Bill Effros
      bill@effros.com

  4. Walt

    Dude –
    Firstly, and touché, and forever more, ad hominid, ibid, etc cetera, if your name is Bill Frigging Effros, you are a loser. He bought next to the High School, at a discount, to look at all the poodle sweater wearing cheerleaders, and now he expects a premium? SCREW HIM. The demented little pervert.
    It was there when you bought it. You didn’t see it, you frigging nimrod? You sicken me.
    Your Pal,
    Walt

    • Walt,

      You can do better than that! I’m insulted at your lack of effort.

      There is no question I bought my home at a discount, but that discount was due to a zoning change permitting the YMCA to build a new facility right next to my property, on the corner of Old Church Road and the Post Road. We all know how that turned out.

      I could neither see nor hear the high school when I moved in because there was a large woodland swamp between me and the school, which, I was told, could never be altered. Occasionally I would hear the distant sound of children playing on the one field permitted for curriculum-related activities, located at the northern end of the high school property, more than a quarter mile away.

      Bill

  5. Greenwich Gal

    WALT!!
    You are so wrong here. Bill Effros – crazy or not – has every right to defend his rights and his property values. GHS looks like the freakin’ Bronx and is doing no favors for the town of Greenwich much less the immediate neighbors. Fight away Bill Effros! Someone at TOWN of GREENWICH needs to be responsible for the cesspool that GHS has become.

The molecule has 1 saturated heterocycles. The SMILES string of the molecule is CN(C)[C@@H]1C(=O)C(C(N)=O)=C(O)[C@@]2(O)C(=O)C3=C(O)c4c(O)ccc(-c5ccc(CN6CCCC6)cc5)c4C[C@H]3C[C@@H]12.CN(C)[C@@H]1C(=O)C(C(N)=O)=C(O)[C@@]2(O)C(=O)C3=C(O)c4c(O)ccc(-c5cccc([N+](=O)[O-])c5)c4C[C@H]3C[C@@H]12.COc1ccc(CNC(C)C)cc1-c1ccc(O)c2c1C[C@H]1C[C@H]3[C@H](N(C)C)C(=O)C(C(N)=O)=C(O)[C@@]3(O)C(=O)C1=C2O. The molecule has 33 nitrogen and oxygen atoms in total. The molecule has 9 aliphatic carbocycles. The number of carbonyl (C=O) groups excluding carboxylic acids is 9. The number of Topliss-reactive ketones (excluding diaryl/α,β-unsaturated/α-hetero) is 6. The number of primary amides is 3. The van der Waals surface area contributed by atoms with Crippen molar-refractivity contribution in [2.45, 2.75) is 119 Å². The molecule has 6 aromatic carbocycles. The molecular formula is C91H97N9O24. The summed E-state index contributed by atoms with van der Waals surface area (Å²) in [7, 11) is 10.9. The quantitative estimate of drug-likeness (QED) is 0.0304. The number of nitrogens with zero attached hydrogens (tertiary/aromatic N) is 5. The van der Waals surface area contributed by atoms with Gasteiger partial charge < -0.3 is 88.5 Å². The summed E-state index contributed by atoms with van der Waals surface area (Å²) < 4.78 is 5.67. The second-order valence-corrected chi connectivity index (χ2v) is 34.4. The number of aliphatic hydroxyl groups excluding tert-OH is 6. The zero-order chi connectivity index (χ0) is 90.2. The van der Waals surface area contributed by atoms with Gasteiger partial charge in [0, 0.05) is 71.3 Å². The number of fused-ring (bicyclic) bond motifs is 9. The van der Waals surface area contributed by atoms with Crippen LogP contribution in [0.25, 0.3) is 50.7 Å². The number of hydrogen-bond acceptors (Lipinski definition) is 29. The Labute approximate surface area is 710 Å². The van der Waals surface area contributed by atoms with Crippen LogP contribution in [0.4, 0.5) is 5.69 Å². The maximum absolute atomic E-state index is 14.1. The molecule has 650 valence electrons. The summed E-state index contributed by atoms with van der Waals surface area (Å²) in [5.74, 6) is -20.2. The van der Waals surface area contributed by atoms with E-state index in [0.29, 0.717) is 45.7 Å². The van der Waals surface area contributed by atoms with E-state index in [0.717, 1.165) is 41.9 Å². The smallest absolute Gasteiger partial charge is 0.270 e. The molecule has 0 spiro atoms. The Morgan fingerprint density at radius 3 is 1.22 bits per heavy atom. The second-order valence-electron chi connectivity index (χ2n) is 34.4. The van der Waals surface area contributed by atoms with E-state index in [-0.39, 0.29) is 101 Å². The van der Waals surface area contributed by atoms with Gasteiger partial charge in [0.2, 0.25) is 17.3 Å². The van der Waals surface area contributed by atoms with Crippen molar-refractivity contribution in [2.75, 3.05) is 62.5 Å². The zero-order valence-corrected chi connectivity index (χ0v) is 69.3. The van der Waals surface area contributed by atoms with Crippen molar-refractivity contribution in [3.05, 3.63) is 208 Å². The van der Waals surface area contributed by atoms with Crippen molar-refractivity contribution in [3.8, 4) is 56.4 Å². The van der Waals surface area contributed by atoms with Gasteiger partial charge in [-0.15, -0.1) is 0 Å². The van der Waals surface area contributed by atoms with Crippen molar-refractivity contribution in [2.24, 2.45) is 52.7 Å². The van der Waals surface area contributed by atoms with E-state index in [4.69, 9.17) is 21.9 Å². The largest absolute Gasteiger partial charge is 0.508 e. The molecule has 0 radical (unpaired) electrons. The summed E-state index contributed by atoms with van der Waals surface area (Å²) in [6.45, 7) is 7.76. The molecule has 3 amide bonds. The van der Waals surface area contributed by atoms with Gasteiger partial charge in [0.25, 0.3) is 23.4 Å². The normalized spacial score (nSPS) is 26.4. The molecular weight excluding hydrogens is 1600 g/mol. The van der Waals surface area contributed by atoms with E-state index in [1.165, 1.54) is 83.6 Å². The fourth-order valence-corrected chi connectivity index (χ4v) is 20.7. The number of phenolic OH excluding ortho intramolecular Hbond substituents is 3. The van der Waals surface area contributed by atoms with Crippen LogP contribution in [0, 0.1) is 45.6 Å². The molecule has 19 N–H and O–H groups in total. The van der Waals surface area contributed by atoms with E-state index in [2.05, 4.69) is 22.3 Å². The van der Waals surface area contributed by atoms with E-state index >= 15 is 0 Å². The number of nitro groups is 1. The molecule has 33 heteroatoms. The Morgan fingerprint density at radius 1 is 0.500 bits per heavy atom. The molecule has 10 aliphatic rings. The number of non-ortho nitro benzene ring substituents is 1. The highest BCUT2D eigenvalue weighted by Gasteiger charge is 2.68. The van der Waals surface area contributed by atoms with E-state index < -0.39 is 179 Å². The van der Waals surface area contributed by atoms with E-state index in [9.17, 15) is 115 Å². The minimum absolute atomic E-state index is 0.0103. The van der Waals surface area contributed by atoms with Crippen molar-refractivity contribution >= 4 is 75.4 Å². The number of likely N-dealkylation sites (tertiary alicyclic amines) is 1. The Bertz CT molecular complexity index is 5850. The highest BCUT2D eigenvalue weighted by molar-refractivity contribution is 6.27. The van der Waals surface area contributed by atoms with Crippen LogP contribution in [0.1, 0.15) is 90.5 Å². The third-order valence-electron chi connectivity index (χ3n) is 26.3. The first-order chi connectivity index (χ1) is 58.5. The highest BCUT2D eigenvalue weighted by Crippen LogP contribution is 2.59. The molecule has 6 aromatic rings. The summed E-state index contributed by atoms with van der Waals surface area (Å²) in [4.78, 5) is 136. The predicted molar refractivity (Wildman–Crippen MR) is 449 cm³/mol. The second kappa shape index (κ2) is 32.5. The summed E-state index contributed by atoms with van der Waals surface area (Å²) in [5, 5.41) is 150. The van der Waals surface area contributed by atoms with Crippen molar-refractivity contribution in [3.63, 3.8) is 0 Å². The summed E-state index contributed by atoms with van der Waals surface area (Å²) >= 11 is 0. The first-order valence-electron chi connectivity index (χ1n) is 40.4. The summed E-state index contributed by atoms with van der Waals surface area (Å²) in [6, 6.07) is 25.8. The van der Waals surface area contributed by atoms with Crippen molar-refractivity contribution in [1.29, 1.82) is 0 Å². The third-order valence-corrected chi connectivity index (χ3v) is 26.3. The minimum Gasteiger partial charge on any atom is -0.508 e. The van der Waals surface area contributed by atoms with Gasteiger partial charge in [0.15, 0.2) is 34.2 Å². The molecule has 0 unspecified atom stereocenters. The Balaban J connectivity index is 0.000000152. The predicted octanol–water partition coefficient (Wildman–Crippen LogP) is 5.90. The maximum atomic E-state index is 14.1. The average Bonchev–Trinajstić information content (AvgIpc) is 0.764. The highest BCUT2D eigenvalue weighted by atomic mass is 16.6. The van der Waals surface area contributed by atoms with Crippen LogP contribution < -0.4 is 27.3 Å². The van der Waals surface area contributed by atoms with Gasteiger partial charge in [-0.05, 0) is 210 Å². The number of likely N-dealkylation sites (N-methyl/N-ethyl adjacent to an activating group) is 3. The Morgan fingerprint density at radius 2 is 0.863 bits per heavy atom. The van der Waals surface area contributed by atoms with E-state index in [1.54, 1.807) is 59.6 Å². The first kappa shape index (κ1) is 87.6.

6. Greenwich Gal

    Pucker up Walt, you hilarious old fart!
    (Secretly, I am hoping you are a young, hot, hedge fund stud who used to wrote jokes at Harvard’s Lampoon for laughs…)

  7. Greenwich Gal

    “write” I mean – WRITE! Jeez. I can’t see the type -o’s anymore. I think I am going to break down and have to buy – gasp – readers!
    “guys don’t make passes at girls who wear glasses…”
    Damn.

  8. towny

    The Greenwich Real Estate Mafia Posse is after Bill Effros.

  9. Greenwich Taxpayer

    What is most disturbing is that our Town Attorneys were looking for a waiver of the vote requirement. Another attempt at a back room deal gone awry. It also points to how inept our RTM is. They had the power to nix the deal but, once again, they rubber stamped the deal. When will the RTM wake up and serve as the “checks and balance” body it was meant to be? Not in my lifetime. Look at the MISA mess. No one to blame but the RTM, a body that could have ended it before it was started. So sad.

  10. Jason Blair

    The RTM never voted on any such thing. The RTM’s only involvement with litigation is to approve payment of any funds needed for a settlement. There were no monies paid to Effros, and no RTM involvement. Is it asking too much for citations to official minutes (that are available online) to support statements such as were made? And if this piece of information is wrong, how do you know any of the claim is correct? What nonsense that a Superior Court Judge would do what Effros claims. But this is a blog. No cite checking necessary.